Multiple women have now stepped forward to claim that ICE medical officials at Irwin County Detention Center in Georgia have operated on their reproductive systems without their consent. As of yet, the Office of the Inspector General has not concluded its investigation into the alleged forced hysterectomies executed. Spokespeople at the Georgia prison in question, along with ICE’s top brass, have feigned concern at the revelation, but quickly encouraged the public to remain “skeptical” about anonymous allegations. While these allegations are officially considered unsubstantiated, we have plenty of reason to believe these women based on mountains of atrocity and horror the United States has committed in its very short history.
It comes as no surprise that the ICE camps, private or not, turn out to be a much worse place than originally thought. The Southern Poverty Law Center has reported that people held in the immigrant detention centers are not given the right to a public defender like others convicted of a crime in the U.S. Even in short-term detentions, the ACLU finds, immigrants who are detained are not typically given basic needs like food, water, or even toothbrushes. Multiple reports of the camps, including those from Amnesty International and the New York Times, have illustrated abuses of human rights of all stripes.
First, it was the photos of the cramped, fenced-off quarters. Then, it was photos of children sleeping on concrete with foil blankets. Now, it’s horrific medical experimentation bordering on eugenics.
The United States’ many shames have a habit of gradually revealing themselves to be much worse than they are originally reported to be. The heinousness of both the Vietnam War’s My Lai massacre of 1968 and the Abu Ghraib prison scandal did not come to light until a year after their respective original reporting.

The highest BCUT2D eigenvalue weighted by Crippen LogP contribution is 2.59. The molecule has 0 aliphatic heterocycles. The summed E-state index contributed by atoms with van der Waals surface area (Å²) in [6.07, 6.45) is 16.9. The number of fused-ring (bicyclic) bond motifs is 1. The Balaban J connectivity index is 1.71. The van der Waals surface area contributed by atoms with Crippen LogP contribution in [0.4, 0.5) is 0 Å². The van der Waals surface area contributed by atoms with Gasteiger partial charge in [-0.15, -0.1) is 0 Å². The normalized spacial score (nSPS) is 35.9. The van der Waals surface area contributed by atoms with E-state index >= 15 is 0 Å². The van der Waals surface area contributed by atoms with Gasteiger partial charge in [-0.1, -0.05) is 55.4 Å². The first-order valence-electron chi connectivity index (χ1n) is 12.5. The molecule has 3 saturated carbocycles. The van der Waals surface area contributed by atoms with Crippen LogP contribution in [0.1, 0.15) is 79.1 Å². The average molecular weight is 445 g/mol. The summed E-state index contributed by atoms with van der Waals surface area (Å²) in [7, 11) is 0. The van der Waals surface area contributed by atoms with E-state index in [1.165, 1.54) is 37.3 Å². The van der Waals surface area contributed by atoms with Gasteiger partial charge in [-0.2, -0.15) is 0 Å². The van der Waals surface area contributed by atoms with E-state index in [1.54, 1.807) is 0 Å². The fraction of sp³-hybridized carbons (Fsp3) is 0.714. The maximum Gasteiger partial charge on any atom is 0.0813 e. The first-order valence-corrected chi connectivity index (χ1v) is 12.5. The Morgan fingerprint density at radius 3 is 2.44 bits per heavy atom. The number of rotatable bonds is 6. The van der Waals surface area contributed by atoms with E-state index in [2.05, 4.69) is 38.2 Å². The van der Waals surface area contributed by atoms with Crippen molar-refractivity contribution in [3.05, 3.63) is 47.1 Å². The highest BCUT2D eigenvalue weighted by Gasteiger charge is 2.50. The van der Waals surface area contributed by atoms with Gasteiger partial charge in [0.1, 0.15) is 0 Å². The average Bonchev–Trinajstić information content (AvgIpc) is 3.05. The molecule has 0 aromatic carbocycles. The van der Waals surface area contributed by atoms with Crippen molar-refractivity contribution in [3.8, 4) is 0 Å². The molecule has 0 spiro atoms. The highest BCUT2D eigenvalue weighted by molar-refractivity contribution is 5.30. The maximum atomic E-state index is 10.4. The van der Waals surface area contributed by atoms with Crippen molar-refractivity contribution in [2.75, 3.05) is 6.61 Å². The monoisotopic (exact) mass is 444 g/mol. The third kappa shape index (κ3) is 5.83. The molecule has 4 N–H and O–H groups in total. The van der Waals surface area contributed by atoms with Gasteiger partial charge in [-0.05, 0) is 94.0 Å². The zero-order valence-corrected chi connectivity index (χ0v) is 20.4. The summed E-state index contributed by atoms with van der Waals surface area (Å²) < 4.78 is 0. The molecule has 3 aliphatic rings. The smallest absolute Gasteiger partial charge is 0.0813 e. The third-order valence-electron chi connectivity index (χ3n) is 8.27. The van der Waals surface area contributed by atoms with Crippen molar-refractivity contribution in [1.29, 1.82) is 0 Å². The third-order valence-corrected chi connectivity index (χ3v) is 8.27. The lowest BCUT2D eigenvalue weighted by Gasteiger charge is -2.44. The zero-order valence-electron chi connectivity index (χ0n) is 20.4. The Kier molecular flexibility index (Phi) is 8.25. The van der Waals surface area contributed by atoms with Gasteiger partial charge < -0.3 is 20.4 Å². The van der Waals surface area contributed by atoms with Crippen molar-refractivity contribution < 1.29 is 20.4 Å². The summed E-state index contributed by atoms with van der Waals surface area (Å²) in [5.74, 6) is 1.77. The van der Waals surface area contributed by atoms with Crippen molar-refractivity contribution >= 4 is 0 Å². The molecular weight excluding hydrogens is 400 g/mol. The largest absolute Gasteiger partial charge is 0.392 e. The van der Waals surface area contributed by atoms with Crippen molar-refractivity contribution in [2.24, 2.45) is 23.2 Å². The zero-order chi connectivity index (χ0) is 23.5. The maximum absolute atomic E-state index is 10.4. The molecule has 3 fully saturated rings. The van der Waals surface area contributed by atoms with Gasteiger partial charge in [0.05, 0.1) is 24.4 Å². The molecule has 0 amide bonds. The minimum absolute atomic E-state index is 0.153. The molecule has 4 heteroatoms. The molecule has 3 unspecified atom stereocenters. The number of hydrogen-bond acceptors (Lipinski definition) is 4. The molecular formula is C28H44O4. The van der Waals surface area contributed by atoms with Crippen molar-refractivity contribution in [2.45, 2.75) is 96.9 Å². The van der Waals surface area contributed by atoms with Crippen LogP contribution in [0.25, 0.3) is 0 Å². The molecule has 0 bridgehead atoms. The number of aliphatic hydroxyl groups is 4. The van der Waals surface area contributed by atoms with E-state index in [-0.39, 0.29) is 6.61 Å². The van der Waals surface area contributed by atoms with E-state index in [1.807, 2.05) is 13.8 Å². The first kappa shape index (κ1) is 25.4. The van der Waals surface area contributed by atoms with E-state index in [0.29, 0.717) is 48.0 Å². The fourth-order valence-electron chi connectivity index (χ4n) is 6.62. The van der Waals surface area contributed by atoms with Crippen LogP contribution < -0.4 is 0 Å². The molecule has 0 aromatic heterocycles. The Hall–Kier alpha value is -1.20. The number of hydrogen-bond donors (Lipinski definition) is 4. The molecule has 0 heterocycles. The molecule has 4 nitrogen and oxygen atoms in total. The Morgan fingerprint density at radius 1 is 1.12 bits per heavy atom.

It should also be highlighted that these hysterectomies were happening in the confines of a privately-owned facility. The bizarre and inhumane relationship between America’s carceral system and private enterprise has revealed itself to be troublesome in the past. In studies cited by the Sentencing Project, assaults are twice as likely to occur in private prisons than they are in public prisons. The expansion of privatization in the realm of immigration detention occurred even under the Obama administration and has been taken extra advantage of under Trump.
Due to a lack of government oversight, human rights abuses are often ignored in private establishments; privatization facilitates this level of disregard for humanity.
It should really come as no surprise that our government is sanctioning sterilizations on minority women. In Puerto Rico, during the 1940s and 1950s, there was an official U.S. government program of coerced sterilization among the female population. The reasoning for this program included an attempt at curbing widespread poverty on the island (which in turn was affecting private investment into the island) and a perception of sexual promiscuity toward Latina women, leading to higher rates of fertility. In a 1949 survey on the island, 21% of women reported to have been sterilized without their consent.
This record that America has in this field should not be viewed as frozen in amber. People around for the sterilization in Puerto Rico are still around today, so the ideals that pushed it through are definitely still lingering around in the minds of those who monitor similar institutions.
So, it should come as no surprise, that the United States, under Trump or any other president, is overseeing procedures more sinister than the public would care to know. A history of cruel and unusual punishments of oppressed peoples across the globe by our government could fill libraries, so the next time we hear about a camp, a prison, a war, or a program, it might be best for us to assume the worst.
With this history in mind, we can safely assume that these allegations against ICE and this private Georgia prison are true. If they aren’t, we have plenty else to be angry about.